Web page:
Many people know about black transgender Stonewall veteran Marsha P. Johnson. (“The P stands for ‘pay it no mind’,” she was rumored to have said.) But few realize that she died at age 46 under mysterious circumstances.
She disappeared after the June 30, 1992 Pride March in New York City and was discovered six days later floating in Hudson River. At age 46, police ruled her death a suicide, but those closest to her doubted it.
In November 2012, a trans activist and sex worker named Mariah Lopez got the New York police department to reopen Johnson’s case as a possible homicide and later on, Anti-Violence Project activist Victoria Cruz began searching for the truth. Cruz’s investigation forms the focus of a 2017 documentary that will premiere on Netflix October 6 entitled, The Death & Life of Marsha P. Johnson.
The documentary — directed by David France whose 2012 film about the HIV activist group ACT UP, How to Survive a Plague, received an Academy Award nomination for Best Documentary — assembles video footage, photographs, anecdotal interviews and clues around Johnson’s death to create a compelling triple portrait of the woman herself, the tributes and protests that followed her passing and the countless trans women of color who deaths get overlooked every year.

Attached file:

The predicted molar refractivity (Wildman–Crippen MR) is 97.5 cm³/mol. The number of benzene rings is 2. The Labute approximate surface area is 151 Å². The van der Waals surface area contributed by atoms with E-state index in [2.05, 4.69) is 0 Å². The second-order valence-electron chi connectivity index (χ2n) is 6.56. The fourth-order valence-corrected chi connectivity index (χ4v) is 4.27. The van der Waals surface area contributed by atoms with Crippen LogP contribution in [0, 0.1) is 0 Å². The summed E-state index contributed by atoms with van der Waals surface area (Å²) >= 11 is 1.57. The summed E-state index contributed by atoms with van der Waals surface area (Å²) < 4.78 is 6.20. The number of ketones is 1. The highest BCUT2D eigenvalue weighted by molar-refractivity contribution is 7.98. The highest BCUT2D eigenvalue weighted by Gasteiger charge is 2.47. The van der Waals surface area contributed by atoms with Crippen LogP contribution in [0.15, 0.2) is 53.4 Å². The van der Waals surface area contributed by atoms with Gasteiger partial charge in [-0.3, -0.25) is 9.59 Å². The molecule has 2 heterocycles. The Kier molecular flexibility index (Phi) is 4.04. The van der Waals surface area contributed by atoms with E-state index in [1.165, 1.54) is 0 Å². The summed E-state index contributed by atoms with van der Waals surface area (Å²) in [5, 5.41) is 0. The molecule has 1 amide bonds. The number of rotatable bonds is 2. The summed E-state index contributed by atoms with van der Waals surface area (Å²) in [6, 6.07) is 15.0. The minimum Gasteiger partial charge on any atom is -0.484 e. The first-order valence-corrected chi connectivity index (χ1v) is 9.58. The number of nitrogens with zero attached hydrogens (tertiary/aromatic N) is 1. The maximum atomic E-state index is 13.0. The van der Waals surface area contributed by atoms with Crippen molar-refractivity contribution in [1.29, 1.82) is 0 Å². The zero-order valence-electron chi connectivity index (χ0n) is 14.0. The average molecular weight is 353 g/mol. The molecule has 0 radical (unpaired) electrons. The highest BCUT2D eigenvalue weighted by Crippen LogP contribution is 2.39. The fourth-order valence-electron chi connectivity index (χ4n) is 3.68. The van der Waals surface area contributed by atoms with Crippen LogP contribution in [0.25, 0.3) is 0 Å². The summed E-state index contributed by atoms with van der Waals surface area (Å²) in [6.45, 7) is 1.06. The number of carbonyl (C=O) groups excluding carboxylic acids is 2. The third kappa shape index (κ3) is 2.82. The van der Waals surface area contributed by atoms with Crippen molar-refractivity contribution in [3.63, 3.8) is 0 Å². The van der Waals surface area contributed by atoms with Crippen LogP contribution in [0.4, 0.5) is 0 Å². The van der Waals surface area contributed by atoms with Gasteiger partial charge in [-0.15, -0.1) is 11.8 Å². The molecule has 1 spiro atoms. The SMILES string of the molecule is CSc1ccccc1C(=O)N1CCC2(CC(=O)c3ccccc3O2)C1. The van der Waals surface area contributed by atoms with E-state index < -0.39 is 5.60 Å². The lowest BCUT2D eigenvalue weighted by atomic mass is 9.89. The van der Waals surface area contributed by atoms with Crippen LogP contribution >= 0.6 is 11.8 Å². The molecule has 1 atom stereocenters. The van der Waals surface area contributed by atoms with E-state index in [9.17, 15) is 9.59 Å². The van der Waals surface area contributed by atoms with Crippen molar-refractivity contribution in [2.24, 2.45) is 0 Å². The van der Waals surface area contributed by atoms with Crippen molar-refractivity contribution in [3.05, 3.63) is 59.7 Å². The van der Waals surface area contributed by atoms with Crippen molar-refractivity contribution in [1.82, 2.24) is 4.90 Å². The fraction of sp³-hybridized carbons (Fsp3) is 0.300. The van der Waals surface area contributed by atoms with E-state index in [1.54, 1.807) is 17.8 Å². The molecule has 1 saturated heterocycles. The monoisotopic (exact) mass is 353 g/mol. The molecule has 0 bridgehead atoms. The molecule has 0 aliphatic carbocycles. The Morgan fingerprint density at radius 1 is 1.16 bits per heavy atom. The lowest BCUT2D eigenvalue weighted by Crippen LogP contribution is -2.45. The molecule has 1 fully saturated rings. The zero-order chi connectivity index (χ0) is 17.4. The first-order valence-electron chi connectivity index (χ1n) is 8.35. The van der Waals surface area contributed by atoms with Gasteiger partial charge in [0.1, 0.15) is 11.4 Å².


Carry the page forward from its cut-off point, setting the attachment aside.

Here’s the trailer for The Death & Life of Marsha P. Johnson:
Film critic, Nick Schager of Variety called the film, “a celebration of the courage shown by many in the LGBT community in the face of calamitous oppression and neglect, as well as a memorial for those who were lost in those fights for equality and basic human decency.”
Johnson’s legacy beyond Stonewall
Despite being most famous for participating in the Stonewall Uprising, Johnson and her close friend, fellow trans activist and sex worker Sylvia Rivera, later went on to co-found the Street Transvestite Action Revolutionaries (STAR), a group that provided housing and support for other trans sex workers and trans people thrown in jail.
The organizers of New York City’s 1973 gay pride parade banned Johnson and Rivera from marching because they feared that the trans sex workers would give gay men and lesbians a bad public image, but they marched in the parade anyway.
While Johnson’s death may provide a grim reminder of the violence that queer sex workers and trans women of color still face today, her unapologetic activism and inspirational life provide a light for the continued fight against ignorance and oppression 25 years after her death.